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“For I was hungry and you gave me food, I was thirsty and you gave me something to drink, I was a stranger and you welcomed me … ‘Truly I tell you, just as you did it to one of the least of these who are members of my family, you did it to me.’” (Matthew 25: 35, 40)
This familiar passage in the Gospel of Matthew is known in some biblical translations as “The Judgement of the Nations.”
Jesus’ teaching highlights that we will be judged as a nation by the way we care for the most vulnerable members of our community. The vulnerable today are the people struggling with hunger and poverty across the world. It also includes immigrants, refugees, and their families, fleeing from the horror of war, gang violence, extreme poverty, fragile governments, or the effects of climate change. All we have to do is read a newspaper or turn on the TV to witness the plight of these men, women, and children.
In the book of Esther, we find the story of an unlikely advocate, Queen Esther, who was persuaded to risk her own position of privilege to save her people from destruction (Esther 4). As we celebrate Hispanic Heritage Month, we can do as Esther, and meet the challenges before us by speaking truth to power.
Esther’s uncle reminded her that she could not remain neutral. Action was needed, and she could use her position of influence to change the fate of her people. We cannot be silent in this challenging time. Today, we can advocate together, with an Offering of Letters, urging Congress to develop a federal budget that serves the common good and offers help and opportunity for all people—especially those struggling to put food on the table.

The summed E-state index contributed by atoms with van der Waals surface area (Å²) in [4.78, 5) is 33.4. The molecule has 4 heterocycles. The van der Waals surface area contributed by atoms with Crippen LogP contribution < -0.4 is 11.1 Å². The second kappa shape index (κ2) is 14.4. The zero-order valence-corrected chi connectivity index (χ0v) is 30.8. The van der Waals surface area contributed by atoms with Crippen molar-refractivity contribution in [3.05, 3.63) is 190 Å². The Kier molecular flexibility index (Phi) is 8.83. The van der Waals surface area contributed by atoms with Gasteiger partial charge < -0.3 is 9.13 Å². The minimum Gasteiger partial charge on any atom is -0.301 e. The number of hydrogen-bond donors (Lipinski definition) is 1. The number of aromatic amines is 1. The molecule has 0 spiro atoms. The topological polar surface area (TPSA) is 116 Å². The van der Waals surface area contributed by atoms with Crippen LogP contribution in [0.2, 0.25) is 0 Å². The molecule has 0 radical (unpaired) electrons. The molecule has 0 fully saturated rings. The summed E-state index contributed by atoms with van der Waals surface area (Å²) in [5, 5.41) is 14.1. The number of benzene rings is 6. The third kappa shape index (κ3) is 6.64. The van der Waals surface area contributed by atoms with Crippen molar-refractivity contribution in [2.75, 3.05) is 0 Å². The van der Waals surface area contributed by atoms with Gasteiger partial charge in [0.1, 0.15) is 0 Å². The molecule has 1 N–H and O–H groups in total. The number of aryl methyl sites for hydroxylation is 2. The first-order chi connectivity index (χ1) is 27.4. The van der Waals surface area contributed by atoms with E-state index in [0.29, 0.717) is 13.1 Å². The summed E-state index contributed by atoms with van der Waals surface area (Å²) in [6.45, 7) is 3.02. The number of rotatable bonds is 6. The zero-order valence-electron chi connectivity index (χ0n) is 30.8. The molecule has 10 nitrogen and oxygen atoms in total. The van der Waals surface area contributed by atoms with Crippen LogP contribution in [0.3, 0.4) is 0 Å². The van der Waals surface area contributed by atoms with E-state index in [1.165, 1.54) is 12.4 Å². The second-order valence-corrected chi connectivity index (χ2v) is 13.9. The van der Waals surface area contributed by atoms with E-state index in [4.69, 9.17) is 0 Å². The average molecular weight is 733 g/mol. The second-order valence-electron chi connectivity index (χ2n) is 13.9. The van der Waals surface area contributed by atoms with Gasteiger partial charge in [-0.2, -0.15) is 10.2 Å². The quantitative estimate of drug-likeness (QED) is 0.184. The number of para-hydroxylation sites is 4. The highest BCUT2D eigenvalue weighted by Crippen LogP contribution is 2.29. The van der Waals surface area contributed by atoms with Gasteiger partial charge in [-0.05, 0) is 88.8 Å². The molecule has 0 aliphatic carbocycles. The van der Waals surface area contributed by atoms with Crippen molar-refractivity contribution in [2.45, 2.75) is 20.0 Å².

O Righteous God:
We ask that you open our ears to hear your Word, speaking through the voices of the prophets and apostles to care “the least of these.”
Set our hearts on fire with your Holy Spirit, so our advocacy sow seeds that might work to eliminate the scandal of hunger.
Open the eyes of our lawmakers that they may see the deepest needs of millions of children, women, and men who will suffer adversely if no provision is made for them.
Move Congress to enact laws for the common good, that will please you and create the sort of community that reflect the values of your kingdom. Amen.
Jesus’ teaching highlights that we will be judged as a nation by the way we care for the most vulnerable members of our community.
These fact sheets provide a snapshot of hunger and poverty in the United States and in each state plus Washington, D.C.
Conflict is a main driver of the recent increase in hunger around the world and of forced migration. Hunger also contributes to conflict.
“As you therefore have received Christ Jesus the Lord, continue to live your lives in him, rooted and built up in him and established in faith.” These words from Colossians 2:6 remind us of the faith that is active in love for our neighbors.
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This devotional guide invites deepened relationship with and among Pan-African people and elected leaders in the mission to end hunger and poverty.
The Supplemental Nutrition Assistance Program (SNAP) is designed to respond to changes in need, making it well suited to respond to crises such as the COVID-19 pandemic.
Bread for the World and its partners are asking Congress to provide $200 million for global nutrition in the fiscal year 2020 budget.
In 2017, 11.8 percent of households in the U.S.—40 million people—were food-insecure, meaning that they were unsure at some point during the year about how they would provide for their next meal.